From Tom Belt of An Open Orthodoxy:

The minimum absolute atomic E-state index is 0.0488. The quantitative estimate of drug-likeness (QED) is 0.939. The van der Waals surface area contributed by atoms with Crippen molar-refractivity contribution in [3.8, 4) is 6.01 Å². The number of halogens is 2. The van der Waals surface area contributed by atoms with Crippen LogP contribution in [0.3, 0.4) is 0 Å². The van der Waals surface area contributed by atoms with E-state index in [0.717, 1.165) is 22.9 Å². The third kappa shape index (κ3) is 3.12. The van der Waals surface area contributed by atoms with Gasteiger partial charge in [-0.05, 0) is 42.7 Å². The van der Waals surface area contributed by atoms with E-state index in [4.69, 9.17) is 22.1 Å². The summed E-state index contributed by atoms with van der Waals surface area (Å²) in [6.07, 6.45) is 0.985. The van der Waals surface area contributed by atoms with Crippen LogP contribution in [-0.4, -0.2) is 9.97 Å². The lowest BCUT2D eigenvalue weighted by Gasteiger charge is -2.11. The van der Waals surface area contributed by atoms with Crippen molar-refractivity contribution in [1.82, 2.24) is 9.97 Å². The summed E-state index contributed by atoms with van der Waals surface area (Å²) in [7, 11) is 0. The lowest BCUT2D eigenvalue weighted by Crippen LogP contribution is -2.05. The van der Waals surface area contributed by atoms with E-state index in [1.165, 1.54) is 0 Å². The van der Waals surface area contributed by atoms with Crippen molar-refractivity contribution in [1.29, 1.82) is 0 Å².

As I speak, the promise of a major unified voice of renewal within the Church is today a fragmented roomful of siblings fighting over who inherits the family name. In one corner you have fundamentalist open theists (imagine that!) who will burn you at the stake for disagreeing with the Chicago Statement on Biblical Inerrancy, some who will anathematize you for being an Old Earther, and others who think Greg Boyd is the Devil. In the opposite corner you have open theists who deeply value diversity for whom “theism” in “open theism” is just a generic theism, like the “theism” in “monotheism” but qualified by “open.” For these, open theists are Christians, Muslims, Jews, and some Hindus who also happen to believe the future is open. In this corner open theism is just an interfaith dialogue about human freedom and indeterminacy. Still for others (like Dwayne and me) open theism was a movement within orthodox (small ‘o’) Christianity. The 1994 authors of The Openness of God were Christian trinitarians, and their trinitarianism wasn’t incidental to their open theism. For these original five (Pinnock and Co.) at least, ‘open theism’ was ‘open trinitariansm’.
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